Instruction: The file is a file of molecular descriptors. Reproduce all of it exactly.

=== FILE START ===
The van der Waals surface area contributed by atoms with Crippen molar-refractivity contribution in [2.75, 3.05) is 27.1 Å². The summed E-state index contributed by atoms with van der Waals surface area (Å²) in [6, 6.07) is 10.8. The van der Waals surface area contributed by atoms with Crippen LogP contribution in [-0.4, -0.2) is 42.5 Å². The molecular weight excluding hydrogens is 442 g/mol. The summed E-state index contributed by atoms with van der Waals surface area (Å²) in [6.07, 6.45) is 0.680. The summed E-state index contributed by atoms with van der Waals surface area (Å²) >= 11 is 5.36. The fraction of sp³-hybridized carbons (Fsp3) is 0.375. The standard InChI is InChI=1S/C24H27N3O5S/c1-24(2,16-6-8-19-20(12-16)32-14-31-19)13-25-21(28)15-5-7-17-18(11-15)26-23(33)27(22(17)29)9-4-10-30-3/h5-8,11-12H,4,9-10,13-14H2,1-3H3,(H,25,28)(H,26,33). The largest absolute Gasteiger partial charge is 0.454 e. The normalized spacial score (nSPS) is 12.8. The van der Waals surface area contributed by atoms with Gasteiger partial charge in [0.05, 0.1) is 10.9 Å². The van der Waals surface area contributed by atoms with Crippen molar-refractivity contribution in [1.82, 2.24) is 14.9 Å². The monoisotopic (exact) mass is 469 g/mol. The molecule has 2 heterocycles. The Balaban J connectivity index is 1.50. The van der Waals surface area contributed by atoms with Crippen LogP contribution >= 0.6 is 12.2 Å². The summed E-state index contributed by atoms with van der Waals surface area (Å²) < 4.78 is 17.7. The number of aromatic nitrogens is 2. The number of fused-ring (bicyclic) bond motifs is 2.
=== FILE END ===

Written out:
The van der Waals surface area contributed by atoms with Crippen molar-refractivity contribution in [2.75, 3.05) is 27.1 Å². The summed E-state index contributed by atoms with van der Waals surface area (Å²) in [6, 6.07) is 10.8. The van der Waals surface area contributed by atoms with Crippen LogP contribution in [-0.4, -0.2) is 42.5 Å². The molecular weight excluding hydrogens is 442 g/mol. The summed E-state index contributed by atoms with van der Waals surface area (Å²) in [6.07, 6.45) is 0.680. The summed E-state index contributed by atoms with van der Waals surface area (Å²) >= 11 is 5.36. The fraction of sp³-hybridized carbons (Fsp3) is 0.375. The standard InChI is InChI=1S/C24H27N3O5S/c1-24(2,16-6-8-19-20(12-16)32-14-31-19)13-25-21(28)15-5-7-17-18(11-15)26-23(33)27(22(17)29)9-4-10-30-3/h5-8,11-12H,4,9-10,13-14H2,1-3H3,(H,25,28)(H,26,33). The largest absolute Gasteiger partial charge is 0.454 e. The normalized spacial score (nSPS) is 12.8. The van der Waals surface area contributed by atoms with Gasteiger partial charge in [0.05, 0.1) is 10.9 Å². The van der Waals surface area contributed by atoms with Crippen molar-refractivity contribution in [1.82, 2.24) is 14.9 Å². The monoisotopic (exact) mass is 469 g/mol. The molecule has 2 heterocycles. The Balaban J connectivity index is 1.50. The van der Waals surface area contributed by atoms with Crippen LogP contribution >= 0.6 is 12.2 Å². The summed E-state index contributed by atoms with van der Waals surface area (Å²) < 4.78 is 17.7. The number of aromatic nitrogens is 2. The number of fused-ring (bicyclic) bond motifs is 2.